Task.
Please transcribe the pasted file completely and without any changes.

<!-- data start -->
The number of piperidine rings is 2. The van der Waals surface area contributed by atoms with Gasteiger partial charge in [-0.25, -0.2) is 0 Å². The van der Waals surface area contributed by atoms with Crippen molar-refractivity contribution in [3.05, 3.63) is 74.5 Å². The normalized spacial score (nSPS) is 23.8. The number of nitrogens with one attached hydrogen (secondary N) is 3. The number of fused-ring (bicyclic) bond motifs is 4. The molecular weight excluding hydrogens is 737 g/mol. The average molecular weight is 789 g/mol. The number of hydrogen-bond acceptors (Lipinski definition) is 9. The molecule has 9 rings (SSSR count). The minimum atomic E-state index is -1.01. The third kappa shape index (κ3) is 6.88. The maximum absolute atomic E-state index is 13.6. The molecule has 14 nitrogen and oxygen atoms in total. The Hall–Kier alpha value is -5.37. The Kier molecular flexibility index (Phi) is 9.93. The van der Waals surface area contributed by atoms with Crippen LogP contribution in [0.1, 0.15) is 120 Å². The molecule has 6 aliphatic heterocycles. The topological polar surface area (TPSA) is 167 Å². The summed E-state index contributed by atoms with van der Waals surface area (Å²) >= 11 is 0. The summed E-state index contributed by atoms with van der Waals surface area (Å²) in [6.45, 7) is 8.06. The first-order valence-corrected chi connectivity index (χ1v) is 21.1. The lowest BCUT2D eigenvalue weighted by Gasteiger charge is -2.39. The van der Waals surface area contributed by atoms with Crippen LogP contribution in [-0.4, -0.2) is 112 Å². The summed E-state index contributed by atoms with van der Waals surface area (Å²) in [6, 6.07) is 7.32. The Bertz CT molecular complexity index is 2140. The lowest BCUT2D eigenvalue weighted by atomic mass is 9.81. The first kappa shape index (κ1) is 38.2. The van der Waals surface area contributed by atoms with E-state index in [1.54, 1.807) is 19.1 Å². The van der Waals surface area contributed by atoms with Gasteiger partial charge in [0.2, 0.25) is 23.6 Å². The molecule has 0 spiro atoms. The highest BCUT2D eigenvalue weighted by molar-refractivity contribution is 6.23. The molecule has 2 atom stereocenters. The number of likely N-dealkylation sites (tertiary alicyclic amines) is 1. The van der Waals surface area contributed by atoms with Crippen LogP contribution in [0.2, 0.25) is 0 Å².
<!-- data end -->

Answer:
The number of piperidine rings is 2. The van der Waals surface area contributed by atoms with Gasteiger partial charge in [-0.25, -0.2) is 0 Å². The van der Waals surface area contributed by atoms with Crippen molar-refractivity contribution in [3.05, 3.63) is 74.5 Å². The normalized spacial score (nSPS) is 23.8. The number of nitrogens with one attached hydrogen (secondary N) is 3. The number of fused-ring (bicyclic) bond motifs is 4. The molecular weight excluding hydrogens is 737 g/mol. The average molecular weight is 789 g/mol. The number of hydrogen-bond acceptors (Lipinski definition) is 9. The molecule has 9 rings (SSSR count). The minimum atomic E-state index is -1.01. The third kappa shape index (κ3) is 6.88. The maximum absolute atomic E-state index is 13.6. The molecule has 14 nitrogen and oxygen atoms in total. The Hall–Kier alpha value is -5.37. The Kier molecular flexibility index (Phi) is 9.93. The van der Waals surface area contributed by atoms with Crippen LogP contribution in [0.1, 0.15) is 120 Å². The molecule has 6 aliphatic heterocycles. The topological polar surface area (TPSA) is 167 Å². The summed E-state index contributed by atoms with van der Waals surface area (Å²) >= 11 is 0. The summed E-state index contributed by atoms with van der Waals surface area (Å²) in [6.45, 7) is 8.06. The first-order valence-corrected chi connectivity index (χ1v) is 21.1. The lowest BCUT2D eigenvalue weighted by Gasteiger charge is -2.39. The van der Waals surface area contributed by atoms with Crippen LogP contribution in [-0.4, -0.2) is 112 Å². The summed E-state index contributed by atoms with van der Waals surface area (Å²) in [6, 6.07) is 7.32. The Bertz CT molecular complexity index is 2140. The lowest BCUT2D eigenvalue weighted by atomic mass is 9.81. The first kappa shape index (κ1) is 38.2. The van der Waals surface area contributed by atoms with E-state index in [1.54, 1.807) is 19.1 Å². The van der Waals surface area contributed by atoms with Gasteiger partial charge in [0.2, 0.25) is 23.6 Å². The molecule has 0 spiro atoms. The highest BCUT2D eigenvalue weighted by molar-refractivity contribution is 6.23. The molecule has 2 atom stereocenters. The number of likely N-dealkylation sites (tertiary alicyclic amines) is 1. The van der Waals surface area contributed by atoms with Crippen LogP contribution in [0.2, 0.25) is 0 Å².